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A Three Thousand Year Old Tradition

  • Population / 29,496,000
  • Capital / Lima
  • Language / Spanish
  • Currency / Nuevo Sol

Many talk of Peru being “discovered” by steel-clad Spanish Conquistadors in the early 1500’s, but in fact, the Peruvians had thousands of years of sophisticated culture long before Pizarro clashed with the Incas. Alpaca textiles have always been at the center of Andean life, whether as clothing, trade items or offerings to mountain gods. 

A Country of Extremes

For the traveler, Peru offers three completely different climates: the narrow coastal desert is a rock-strewn wasteland lined by the icy Pacific Ocean, while only twenty miles away the Andes begin their rise to the sierra and the 22,000-foot peak of snow-covered Huascáran. On the far side, the Andes drop into the frying-pan flatness of the Amazon jungle.

Much like the climate, Peruvians, too, vary greatly in character. In Peru’s seaside capital of Lima, where a third of the population lives, the mood is lively. The city features it’s own Afro-Peruvian music, an active literary tradition and world-famous cuisine. In the Sierra the people are more reserved and traditional, and the Inca language of Quechua is still widely spoken.

Politics range from the extreme Left, to the extreme Right. As for leadership, Peru has seen both dictators and violent Leftist guerillas in recent times. Despite these extremes, Peru currently has one of the fastest-growing economies in the world.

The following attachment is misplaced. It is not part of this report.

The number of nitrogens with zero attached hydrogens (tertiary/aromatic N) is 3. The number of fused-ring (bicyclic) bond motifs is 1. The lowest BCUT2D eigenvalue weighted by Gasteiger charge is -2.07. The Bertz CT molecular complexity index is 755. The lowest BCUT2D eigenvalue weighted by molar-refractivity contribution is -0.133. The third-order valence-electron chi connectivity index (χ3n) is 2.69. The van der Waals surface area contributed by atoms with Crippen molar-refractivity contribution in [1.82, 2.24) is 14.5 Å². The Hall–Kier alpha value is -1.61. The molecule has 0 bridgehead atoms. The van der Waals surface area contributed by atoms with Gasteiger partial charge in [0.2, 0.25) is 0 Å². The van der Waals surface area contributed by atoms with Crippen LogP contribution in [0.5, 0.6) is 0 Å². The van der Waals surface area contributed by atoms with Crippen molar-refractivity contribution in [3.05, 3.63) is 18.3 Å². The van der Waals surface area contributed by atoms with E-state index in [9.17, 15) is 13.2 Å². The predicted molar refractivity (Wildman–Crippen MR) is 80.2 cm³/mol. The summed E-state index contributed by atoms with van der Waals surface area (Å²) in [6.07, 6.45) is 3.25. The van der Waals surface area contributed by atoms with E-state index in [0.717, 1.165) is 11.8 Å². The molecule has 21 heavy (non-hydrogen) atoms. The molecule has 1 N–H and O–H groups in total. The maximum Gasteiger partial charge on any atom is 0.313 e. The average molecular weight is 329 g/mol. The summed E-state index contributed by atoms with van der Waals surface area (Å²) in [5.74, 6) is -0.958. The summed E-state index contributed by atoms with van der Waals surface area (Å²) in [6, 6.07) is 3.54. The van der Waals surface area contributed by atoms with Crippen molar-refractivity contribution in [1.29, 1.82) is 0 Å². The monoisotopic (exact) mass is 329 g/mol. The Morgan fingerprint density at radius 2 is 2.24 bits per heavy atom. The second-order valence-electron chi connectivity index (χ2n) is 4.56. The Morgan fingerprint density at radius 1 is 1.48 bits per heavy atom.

The Ancient is Still Present

Everyone has heard of the Incas, the culture that absorbed and standardized the many cultures that preceded it. The Inca rulers and intelligentsia were masters of logistics, monitoring production and dispensing food household goods in accordance to the needs of the peasants. They kept track of their vast storehouses with a complex system of knotted cords called quipu. They had neither the wheel nor a written language.

The distant past persists in many ways in Peru. Not only are traditional products like alpaca and pima cotton still produced and traded, but ancient Andean folklore and religion is still practiced on a daily basis by millions of Peruvians. Whether you’re looking for a love potion or rumors of a Lost City, you can still find them in this amazing and beautiful land.


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